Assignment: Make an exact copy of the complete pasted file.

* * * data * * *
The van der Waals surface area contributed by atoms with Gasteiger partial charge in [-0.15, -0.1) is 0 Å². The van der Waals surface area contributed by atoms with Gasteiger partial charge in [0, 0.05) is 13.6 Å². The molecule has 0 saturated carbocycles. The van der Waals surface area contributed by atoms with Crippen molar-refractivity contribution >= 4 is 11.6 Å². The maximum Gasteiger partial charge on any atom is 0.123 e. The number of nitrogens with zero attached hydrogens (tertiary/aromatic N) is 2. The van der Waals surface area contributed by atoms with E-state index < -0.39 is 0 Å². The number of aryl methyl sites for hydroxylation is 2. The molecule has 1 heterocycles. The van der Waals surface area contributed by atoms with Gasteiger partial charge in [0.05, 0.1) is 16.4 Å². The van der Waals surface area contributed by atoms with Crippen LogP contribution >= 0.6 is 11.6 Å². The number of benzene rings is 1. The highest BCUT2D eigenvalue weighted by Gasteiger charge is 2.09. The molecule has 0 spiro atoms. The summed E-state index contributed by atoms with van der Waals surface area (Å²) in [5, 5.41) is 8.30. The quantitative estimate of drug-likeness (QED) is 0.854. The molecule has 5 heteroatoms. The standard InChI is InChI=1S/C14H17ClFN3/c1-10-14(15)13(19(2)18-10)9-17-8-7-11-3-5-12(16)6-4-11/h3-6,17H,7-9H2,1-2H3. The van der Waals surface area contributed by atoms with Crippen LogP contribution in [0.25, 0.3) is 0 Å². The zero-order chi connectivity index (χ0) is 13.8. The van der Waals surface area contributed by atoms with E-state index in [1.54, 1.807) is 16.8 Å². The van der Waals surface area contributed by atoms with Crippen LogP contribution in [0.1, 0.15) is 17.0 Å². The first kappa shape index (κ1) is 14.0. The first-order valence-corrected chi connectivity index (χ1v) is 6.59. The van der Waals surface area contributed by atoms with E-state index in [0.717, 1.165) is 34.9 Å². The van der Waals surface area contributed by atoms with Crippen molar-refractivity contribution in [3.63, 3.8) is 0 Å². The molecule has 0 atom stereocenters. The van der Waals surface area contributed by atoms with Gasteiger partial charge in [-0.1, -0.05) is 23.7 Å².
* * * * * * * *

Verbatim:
The van der Waals surface area contributed by atoms with Gasteiger partial charge in [-0.15, -0.1) is 0 Å². The van der Waals surface area contributed by atoms with Gasteiger partial charge in [0, 0.05) is 13.6 Å². The molecule has 0 saturated carbocycles. The van der Waals surface area contributed by atoms with Crippen molar-refractivity contribution >= 4 is 11.6 Å². The maximum Gasteiger partial charge on any atom is 0.123 e. The number of nitrogens with zero attached hydrogens (tertiary/aromatic N) is 2. The van der Waals surface area contributed by atoms with E-state index < -0.39 is 0 Å². The number of aryl methyl sites for hydroxylation is 2. The molecule has 1 heterocycles. The van der Waals surface area contributed by atoms with Gasteiger partial charge in [0.05, 0.1) is 16.4 Å². The van der Waals surface area contributed by atoms with Crippen LogP contribution >= 0.6 is 11.6 Å². The number of benzene rings is 1. The highest BCUT2D eigenvalue weighted by Gasteiger charge is 2.09. The molecule has 0 spiro atoms. The summed E-state index contributed by atoms with van der Waals surface area (Å²) in [5, 5.41) is 8.30. The quantitative estimate of drug-likeness (QED) is 0.854. The molecule has 5 heteroatoms. The standard InChI is InChI=1S/C14H17ClFN3/c1-10-14(15)13(19(2)18-10)9-17-8-7-11-3-5-12(16)6-4-11/h3-6,17H,7-9H2,1-2H3. The van der Waals surface area contributed by atoms with Crippen LogP contribution in [0.25, 0.3) is 0 Å². The zero-order chi connectivity index (χ0) is 13.8. The van der Waals surface area contributed by atoms with E-state index in [1.54, 1.807) is 16.8 Å². The van der Waals surface area contributed by atoms with Crippen LogP contribution in [0.1, 0.15) is 17.0 Å². The first kappa shape index (κ1) is 14.0. The first-order valence-corrected chi connectivity index (χ1v) is 6.59. The van der Waals surface area contributed by atoms with E-state index in [0.717, 1.165) is 34.9 Å². The van der Waals surface area contributed by atoms with Crippen molar-refractivity contribution in [3.63, 3.8) is 0 Å². The molecule has 0 atom stereocenters. The van der Waals surface area contributed by atoms with Gasteiger partial charge in [-0.1, -0.05) is 23.7 Å².